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Mindfulness for Anxiety is as Effective as a Common Antidepressant, New Study Finds

A new study finds that mindfulness for anxiety (in the form of MBSR) is as effective as commonly-prescribed antidepressant, according to a new study from Georgetown University.

Is mindfulness for anxiety an effective treatment? A new study of 276 patients says yes.

Specifically, it found that a guided mindfulness-based stress reduction program (in this case “mindfulness-based stress reduction,” or MBSR) was as effective as a common antidepressant drug (escitalopram) for patients with anxiety disorders.

The study, conducted by researchers at Georgetown University Medical Center, was published in JAMA Psychiatry on November 9, 2022.

Prior studies had already shown that standardized mindfulness-based interventions can decrease anxiety, but they had not previously been studied in comparison to anti-anxiety drugs.

Mindfulness vs antidepressants

The clinicians recruited 276 patients between June 2018 and February 2020 from three hospitals in Boston, New York City and Washington, D.C., and randomly assigned each to either the mindfulness program (MBSR) or escitalopram.

MBSR was offered weekly for eight weeks via in-person classes of 2.5 hours, plus a day-long retreat weekend during the 5th or 6th week, and 45-minute daily home practice exercises.

Patients’ anxiety symptoms were assessed upon enrollment, and again at completion of the intervention at 8 weeks, along with post-treatment assessments at 12 and 24 weeks after enrollment. The evaluators did not know whether the patients they were assessing received the drug or MBSR. 

At the end of the trial, 102 patients had completed MBSR and 106 had completed their medication course.

The patients were relatively young, with a mean age of 33 and included 156 women, which comprised 75% of the enrollees, mirroring the disease prevalence in the U.S.

Results: mindfulness program just as effective as the antidepressant

The researchers used an assessment measure to rate the severity of symptoms of anxiety across all of the disorders on a scale of 1 to 7 (with 7 being severe anxiety).

Both groups saw a reduction in their anxiety symptoms.

Participants in the MBSR program experienced an average 1.35-point reduction in their anxiety symptoms, while patients who had been assigned to the antidepressant experienced a 1.43-point average reduction.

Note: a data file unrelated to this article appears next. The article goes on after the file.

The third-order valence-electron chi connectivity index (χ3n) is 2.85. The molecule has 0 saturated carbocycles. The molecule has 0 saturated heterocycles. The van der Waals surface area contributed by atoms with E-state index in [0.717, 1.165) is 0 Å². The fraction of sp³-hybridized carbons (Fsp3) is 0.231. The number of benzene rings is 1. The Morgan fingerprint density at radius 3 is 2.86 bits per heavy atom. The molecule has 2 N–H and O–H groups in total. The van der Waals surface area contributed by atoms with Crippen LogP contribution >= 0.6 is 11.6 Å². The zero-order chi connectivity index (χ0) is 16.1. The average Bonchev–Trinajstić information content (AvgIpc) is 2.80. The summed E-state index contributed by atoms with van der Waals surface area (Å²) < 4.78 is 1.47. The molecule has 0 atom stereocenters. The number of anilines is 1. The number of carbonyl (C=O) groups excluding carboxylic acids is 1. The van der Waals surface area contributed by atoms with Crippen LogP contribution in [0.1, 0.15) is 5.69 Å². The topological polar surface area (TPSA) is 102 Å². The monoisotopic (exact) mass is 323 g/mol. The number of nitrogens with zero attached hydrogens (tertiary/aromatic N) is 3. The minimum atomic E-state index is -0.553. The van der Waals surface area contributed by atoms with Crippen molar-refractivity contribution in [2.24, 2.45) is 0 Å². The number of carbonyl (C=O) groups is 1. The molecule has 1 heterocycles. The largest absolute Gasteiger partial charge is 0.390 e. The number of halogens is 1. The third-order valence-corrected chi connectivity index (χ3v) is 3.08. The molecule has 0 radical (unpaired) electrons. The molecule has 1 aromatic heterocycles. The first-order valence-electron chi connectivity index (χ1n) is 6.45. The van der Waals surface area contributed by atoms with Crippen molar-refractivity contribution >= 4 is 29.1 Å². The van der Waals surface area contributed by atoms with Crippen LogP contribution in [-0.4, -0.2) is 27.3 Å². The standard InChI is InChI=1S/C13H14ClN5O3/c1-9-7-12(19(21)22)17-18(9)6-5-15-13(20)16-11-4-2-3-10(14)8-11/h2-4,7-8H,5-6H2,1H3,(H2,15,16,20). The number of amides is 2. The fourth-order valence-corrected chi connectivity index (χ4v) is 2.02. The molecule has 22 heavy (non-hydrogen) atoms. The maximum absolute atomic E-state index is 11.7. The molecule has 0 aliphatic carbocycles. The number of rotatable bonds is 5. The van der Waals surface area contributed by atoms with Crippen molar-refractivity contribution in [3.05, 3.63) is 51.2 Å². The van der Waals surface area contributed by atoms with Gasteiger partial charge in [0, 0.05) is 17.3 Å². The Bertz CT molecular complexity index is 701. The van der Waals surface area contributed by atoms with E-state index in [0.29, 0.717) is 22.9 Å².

Though the antidepressant reduction was slightly higher, it was not statistically significant.

The average scores of both groups dropped from about 4.5 to 3.1, which translates to a significant 30% or so drop in the severity of peoples’ anxiety.  

Getting insurance companies to recognize the effectiveness of mindfulness for anxiety

“Our study provides evidence for clinicians, insurers, and healthcare systems to recommend, include and provide reimbursement for mindfulness-based stress reduction as an effective treatment for anxiety disorders,” said lead author Elizabeth Hoge.

That is especially imortant, she points out, because mindfulness meditation is currently reimbursed by only a few providers.

A major advantage of mindfulness meditation, she added, is that it doesn’t require a clinical degree to train someone to become a mindfulness facilitator.

Likewise, sessions can be done outside of a medical setting, such as at a school or community center.

Finding good treatments for anxiety is important

Anxiety disorders can be highly distressing; they include generalized anxiety, social anxiety, panic disorder and fear of certain places or situations, including crowds and public transportation.

Drugs that are currently prescribed for the disorders can be very effective, but many patients either have difficulty getting them, do not respond to them, or find the side effects as a barrier to consistent treatment.

Of note, approximately 15% of the U.S. population tried some form of meditation in 2017.

Online mindfulness training also an option

“It is important to note that although mindfulness meditation works, not everyone is willing to invest the time and effort to successfully complete all of the necessary sessions and do regular home practice which enhances the effect,” Hoge said.

“Also, virtual delivery via videoconference is likely to be effective, so long as the ‘live’ components are retained, such as question-and-answer periods and group discussion.”

Hoge points out that there are many phone apps that offer guided meditation, though researchers don’t know how apps compare with the full in-person, weekly group class experience.

In the future, the researchers also hope to explore the effects of MBSR on sleep and depression.

Study: “Mindfulness-Based Stress Reduction vs Escitalopram for the Treatment of Adults With Anxiety Disorders: A Randomized Clinical Trial”
Authors: Elizabeth A. Hoge, Eric Bui, Mihriye Mete, Mary Ann Dutton, Amanda W. Baker, and Naomi M. Simon
Published in: JAMA Psychiatry
Publication date: November 9, 2022
DOI: 10.1001/jamapsychiatry.2022.3679

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PsychNewsDaily Staff

PsychNewsDaily Staff